3

From you have I been absent in the spring,
When proud-pied April dress'd in all his trim
Hath put a spirit of youth in every thing
That heavy Saturn laugh'd and leap'd with him.
Yet nor the lays of birds nor the sweet smell
Of different flowers in odor and in hue
Could make me any summer's story tell.
Or from their proud lap pluck them while they grew;
Nor did I wonder at the lily's white,
Nor praise the deep vermilion in the rose;
They were but sweet, but figures of delight; [C]
Drawn after you [A], you pattern of all those.[B]
Yet seem'd it winter still, and, you away,
As with your shadow I with these did play.
(Virginia Woolf, To the Lighthouse, p.132; Sonnet 98, William Shakespeare)

I guess participial phrase [A] is selected to say the condition of previous clause [C], and comma and verb-less clause [B] is to say the reason of [C]. Is this right?

  • 3
    Interpreting song lyrics or poetry should not be on-topic. – kiamlaluno Jul 25 '13 at 9:10
  • @kiamlaluno OP does not ask for interpretation, she asks for grammatical analysis - very different thing. – StoneyB on hiatus Jul 25 '13 at 10:54
  • I still think it's an grammatical interpretation of the text. Does doing grammar analysis of Shakespeare basing on modern grammar make sense? Let's do it for Beowulf. – kiamlaluno Jul 25 '13 at 11:45
  • 1
    @kiamlaluno You're illegitimately confounding literary interpretation of the whole, which is off-topic, with grammatical analysis of a part of a single sentence, which is on-topic. The fact that the sentence is drawn from a 17th-century sonnet is wholly irrelevant; except for the play on 'but' (which OP does ask about) there is nothing in the lexicon or the syntax which is not entirely modern. And your reference to Beowulf is also irrelevant; this is Early Modern English, not Old English. – StoneyB on hiatus Jul 25 '13 at 19:28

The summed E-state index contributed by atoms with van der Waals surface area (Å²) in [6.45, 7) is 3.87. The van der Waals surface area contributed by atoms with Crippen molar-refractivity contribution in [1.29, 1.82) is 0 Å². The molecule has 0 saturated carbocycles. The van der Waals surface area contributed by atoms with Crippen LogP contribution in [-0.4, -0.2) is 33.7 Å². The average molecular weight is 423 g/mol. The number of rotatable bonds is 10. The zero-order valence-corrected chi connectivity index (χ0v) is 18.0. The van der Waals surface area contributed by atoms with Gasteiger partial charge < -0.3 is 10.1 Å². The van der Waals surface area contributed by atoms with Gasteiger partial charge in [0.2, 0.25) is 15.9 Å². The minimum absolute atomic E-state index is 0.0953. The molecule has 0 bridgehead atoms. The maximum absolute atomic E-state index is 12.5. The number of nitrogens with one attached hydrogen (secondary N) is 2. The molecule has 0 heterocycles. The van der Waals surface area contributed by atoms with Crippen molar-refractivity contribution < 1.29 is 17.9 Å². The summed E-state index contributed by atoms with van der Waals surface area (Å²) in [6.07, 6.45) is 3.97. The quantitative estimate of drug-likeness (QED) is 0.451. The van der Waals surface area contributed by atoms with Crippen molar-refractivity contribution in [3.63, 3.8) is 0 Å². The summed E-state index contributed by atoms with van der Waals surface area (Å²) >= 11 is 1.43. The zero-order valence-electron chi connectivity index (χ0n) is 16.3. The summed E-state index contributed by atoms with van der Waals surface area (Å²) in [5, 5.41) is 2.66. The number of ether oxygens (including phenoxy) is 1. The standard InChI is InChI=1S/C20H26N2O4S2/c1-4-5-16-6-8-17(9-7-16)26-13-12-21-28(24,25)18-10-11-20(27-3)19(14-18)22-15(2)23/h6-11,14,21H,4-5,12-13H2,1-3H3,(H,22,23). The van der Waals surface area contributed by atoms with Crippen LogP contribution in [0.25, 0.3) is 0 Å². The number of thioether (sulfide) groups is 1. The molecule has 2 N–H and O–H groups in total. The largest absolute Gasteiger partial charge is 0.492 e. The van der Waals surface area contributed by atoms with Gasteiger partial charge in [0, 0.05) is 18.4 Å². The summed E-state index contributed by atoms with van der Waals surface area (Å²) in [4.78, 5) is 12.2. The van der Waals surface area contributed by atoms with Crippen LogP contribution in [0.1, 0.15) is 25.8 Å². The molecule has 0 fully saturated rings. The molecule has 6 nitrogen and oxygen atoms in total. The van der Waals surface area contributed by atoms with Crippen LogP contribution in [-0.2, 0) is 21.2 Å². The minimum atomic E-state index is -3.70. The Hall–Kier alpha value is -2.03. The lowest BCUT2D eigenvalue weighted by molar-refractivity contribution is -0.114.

• 1
    @kiamlaluno This is ModE syntax. "They are only examples, extracted from the data, the data itself provides the rules." If I take away the context (we always demand context) you can't tell it's EME. Or that it's poetry, either, though you've abandoned that spurious line of argument. Shall I edit to remove the context? Will that make it OK? – StoneyB on hiatus Jul 25 '13 at 21:26
1

Just by way of warning: the semicolon is editorial; in the only source text, this is a colon. Elizabethan pointing was (to the extent that it was anything consistent) rhetorical, not mechanical, and in any case there's no knowing what Shakespeare originally wrote; so you can't depend on the point to mean anything in particular.

[A] and [B] are both reduced clauses, with omitted verbs. That verb is "were" from C, the entire preceding line.

[A] also omits its subject, and when you first hear the clause, you naturally parse it as an ordinary reduced relative clause, "They were ... but figures ... [which were] drawn after you".

[B], however, is an independent clause with a new subject: "You [were] the pattern of all those"; and when you hear this clause and recognize the antithesis it expresses, you realize that [A] is ambiguous. In light of what precedes it, [A] is a relative clause with the relative pronoun which as its omitted subject; but in light of what follows it, [A] may also be understood as an independent clause with the personal pronoun they as its subject.

So you've got a double parsing, which may be paraphrased either as:

They were only sweet images of delight, [which were] drawn with you as the model; you [were] the authentic original.
They were only sweet images of delight: they [were] drawn with you as the model, you [were] the authentic original.

Your Answer

By clicking “Post Your Answer”, you agree to our terms of service, privacy policy and cookie policy

Not the answer you're looking for? Browse other questions tagged or ask your own question.